From observation, the turn-out was representative of a cross-section of the Barbadian community, as opposed to being a typical BLP crowd. As increasingly dissenting DLP Cabinet Minister Donville Inniss pragmatically acknowledged, “I think anytime you have a sizeable portion of the population taking to the streets, albeit in a very civilized manner, they are sending a message and the Government must take note.” It is not surprising that Inniss’ reaction contrasted sharply with Blackett’s. Politically speaking, we are dealing with chalk and cheese.
In politics, it always pays to remain cool, calm and collected especially during times of adversity, lest what is said in the heat of a moment has the effect of aggravating an already bad situation. As a friend through my long and close association with her late husband, David, I especially offer this piece of advice to Mrs. Mara Thompson, the St John MP. Her below-the-belt “childless” remark was totally unnecessary.
But, getting back to Blackett, what he probably gleaned from the march, with much anguish, was the uncomfortable but unmistakably clear and strong sign of a major swing away from the DLP towards the BLP — a bad omen for his own political future, having scraped home by a relatively small margin in the last general election to retain his St Michael Central seat. Given the current trend, he most likely will be among the first casualties next time around.
What the DLP has effectively achieved in one swoop, by making an issue of young Kothdiwala who, I predict, is destined to be a future MP, is further alienation of the youth vote. Having demonstrated that the 2008 Youth Manifesto was nothing but an empty, vote-grabbing gesture, and then repudiating the cornerstone Errol Barrow policy of free university education, the DLP had already lost significant ground among the youth. Now, the Dems are essentially saying that speaking at a political rally is not for teenagers. David Thompson has to be turning in his grave.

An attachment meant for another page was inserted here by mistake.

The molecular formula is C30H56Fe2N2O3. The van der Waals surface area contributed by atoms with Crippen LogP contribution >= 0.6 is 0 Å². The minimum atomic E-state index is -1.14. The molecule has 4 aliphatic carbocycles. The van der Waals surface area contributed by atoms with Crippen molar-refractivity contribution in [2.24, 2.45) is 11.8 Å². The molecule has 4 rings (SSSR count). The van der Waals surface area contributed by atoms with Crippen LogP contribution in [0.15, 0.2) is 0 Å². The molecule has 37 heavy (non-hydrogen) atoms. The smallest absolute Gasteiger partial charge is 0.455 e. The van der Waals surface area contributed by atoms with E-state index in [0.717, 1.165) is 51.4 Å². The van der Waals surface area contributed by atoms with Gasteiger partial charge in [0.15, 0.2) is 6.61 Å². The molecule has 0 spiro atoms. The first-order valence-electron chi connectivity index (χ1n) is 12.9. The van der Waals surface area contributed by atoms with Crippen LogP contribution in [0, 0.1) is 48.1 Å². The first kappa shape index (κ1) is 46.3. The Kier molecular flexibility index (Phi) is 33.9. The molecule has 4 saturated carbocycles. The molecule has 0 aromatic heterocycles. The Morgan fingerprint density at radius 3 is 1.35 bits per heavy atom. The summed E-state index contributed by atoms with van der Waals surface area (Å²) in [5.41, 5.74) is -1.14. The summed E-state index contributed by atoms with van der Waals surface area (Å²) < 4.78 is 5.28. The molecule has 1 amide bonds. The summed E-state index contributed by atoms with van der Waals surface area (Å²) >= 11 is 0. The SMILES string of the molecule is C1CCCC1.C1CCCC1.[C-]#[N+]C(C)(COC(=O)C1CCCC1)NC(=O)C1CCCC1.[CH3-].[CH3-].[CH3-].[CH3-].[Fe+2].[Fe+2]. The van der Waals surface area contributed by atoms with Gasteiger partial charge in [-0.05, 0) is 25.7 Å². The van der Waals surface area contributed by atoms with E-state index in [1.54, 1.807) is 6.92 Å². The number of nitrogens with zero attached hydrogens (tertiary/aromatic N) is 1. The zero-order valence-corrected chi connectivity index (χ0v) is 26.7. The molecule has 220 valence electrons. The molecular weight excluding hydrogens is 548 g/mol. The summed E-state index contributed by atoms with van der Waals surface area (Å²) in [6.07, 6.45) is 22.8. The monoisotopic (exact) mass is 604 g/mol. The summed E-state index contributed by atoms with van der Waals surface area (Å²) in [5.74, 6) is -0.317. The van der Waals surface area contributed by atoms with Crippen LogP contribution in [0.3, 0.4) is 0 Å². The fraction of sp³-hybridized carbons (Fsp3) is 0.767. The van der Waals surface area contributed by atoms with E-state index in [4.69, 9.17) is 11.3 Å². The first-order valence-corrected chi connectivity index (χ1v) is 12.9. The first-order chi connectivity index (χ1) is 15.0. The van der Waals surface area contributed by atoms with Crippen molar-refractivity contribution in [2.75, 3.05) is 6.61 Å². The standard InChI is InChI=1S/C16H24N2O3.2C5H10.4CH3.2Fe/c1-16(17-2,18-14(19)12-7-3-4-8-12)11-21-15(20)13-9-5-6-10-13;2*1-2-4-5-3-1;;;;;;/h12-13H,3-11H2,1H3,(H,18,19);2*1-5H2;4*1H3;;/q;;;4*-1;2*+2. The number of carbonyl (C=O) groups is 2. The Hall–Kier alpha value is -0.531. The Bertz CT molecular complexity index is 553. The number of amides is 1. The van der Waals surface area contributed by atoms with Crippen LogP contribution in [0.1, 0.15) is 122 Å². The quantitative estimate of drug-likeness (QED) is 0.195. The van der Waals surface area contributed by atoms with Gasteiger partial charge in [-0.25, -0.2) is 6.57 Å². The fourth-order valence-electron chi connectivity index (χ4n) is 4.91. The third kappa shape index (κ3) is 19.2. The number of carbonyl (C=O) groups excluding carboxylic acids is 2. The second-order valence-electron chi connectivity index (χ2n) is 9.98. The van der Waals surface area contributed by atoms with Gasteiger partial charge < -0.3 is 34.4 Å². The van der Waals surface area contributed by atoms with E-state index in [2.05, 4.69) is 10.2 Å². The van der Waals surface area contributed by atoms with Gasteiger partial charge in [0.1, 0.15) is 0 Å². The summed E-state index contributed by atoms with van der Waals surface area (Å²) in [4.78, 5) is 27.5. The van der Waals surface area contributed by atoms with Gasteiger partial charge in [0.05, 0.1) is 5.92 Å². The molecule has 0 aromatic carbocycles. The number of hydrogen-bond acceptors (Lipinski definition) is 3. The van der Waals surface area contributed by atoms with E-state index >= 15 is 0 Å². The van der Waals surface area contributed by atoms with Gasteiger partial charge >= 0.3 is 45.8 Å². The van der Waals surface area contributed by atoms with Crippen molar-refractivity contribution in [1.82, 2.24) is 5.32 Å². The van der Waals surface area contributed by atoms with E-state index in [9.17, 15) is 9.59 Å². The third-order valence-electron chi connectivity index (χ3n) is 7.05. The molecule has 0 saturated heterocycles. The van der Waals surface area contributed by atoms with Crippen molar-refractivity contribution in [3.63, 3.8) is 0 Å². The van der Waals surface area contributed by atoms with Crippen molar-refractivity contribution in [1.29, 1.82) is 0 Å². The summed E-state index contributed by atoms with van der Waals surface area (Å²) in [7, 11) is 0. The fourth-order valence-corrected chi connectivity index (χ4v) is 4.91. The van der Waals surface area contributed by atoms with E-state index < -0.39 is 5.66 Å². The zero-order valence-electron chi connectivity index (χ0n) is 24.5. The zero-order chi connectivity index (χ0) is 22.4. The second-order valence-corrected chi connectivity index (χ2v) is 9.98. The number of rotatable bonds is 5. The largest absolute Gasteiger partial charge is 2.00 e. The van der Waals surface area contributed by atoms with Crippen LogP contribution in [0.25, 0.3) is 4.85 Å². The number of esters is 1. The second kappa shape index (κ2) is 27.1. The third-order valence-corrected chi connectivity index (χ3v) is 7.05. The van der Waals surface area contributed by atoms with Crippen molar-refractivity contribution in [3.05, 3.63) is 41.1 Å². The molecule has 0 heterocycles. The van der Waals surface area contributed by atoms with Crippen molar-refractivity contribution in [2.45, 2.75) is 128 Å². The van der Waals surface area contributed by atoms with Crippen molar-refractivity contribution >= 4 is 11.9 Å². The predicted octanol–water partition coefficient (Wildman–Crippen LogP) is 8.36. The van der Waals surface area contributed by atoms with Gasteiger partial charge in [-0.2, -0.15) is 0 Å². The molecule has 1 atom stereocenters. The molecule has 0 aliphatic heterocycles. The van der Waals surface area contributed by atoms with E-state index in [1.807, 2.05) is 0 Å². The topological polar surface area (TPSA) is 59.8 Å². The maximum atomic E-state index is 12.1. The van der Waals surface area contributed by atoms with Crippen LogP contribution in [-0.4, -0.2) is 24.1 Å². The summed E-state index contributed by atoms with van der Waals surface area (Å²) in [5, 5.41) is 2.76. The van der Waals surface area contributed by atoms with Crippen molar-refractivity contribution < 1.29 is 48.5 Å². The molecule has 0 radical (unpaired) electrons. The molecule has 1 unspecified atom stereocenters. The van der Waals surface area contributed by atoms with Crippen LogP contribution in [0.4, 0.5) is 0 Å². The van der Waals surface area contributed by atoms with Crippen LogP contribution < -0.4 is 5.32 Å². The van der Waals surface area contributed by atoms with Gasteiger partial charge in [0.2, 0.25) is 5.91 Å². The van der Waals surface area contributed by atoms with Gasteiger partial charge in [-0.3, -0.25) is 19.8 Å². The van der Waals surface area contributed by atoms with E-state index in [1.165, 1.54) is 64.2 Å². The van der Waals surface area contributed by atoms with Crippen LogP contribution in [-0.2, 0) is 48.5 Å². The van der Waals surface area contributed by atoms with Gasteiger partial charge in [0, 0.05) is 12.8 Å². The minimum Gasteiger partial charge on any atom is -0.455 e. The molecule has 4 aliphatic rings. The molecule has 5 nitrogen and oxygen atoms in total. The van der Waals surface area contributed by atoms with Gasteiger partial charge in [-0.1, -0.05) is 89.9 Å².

Given the backlash to Blackett’s remarks, the DLP may have succeeded in eroding any support they had within the closely-knit Indian-Muslim community. Younger generation members who are Barbadian-born and bred like young Khaleel, are legitimately looking to play a greater role in national affairs as any other citizen. If Blackett is so concerned about child abuse, why didn’t he, especially as Minister of Culture, speak out, for example, against a few reported instances of grown women allowing little boys to “wuk-kup” on their “bumsies”, in full public view, on Kadooment Day? But then again, perhaps such behaviour can be excused in the name of culture.
Instead of rushing to criticize, the Dems should have lavished praise on the articulate young lad. If I were in Blackett’s position, I would have personally sought an audience with Khaleel to offer compliments on his amazing speaking skills and to invite him to come on board as an adviser on youth matters so that the Government could benefit from his perspectives. That would have been a masterstroke which would have pushed the DLP’s ratings up a few notches. At a a time when so many young people seem disinterested about engaging the political process, adults have a duty to encourage and support the few who are coming forward instead of discouraging them.
A cardinal rule in politics is that one should always choose one’s battles carefully. In choosing to make a big hullabaloo of a 13 year old’s appearance at a political rally, the drowning DLP probably thought grabbing at this straw would have been a life-saver. They got it wrong. What they clearly overlooked is that a straw sometimes can also break a camel’s back.
(Reudon Eversley is a Carleton University-trained political strategist, strategic communication specialist and longstanding journalist. Email: firstname.lastname@example.org)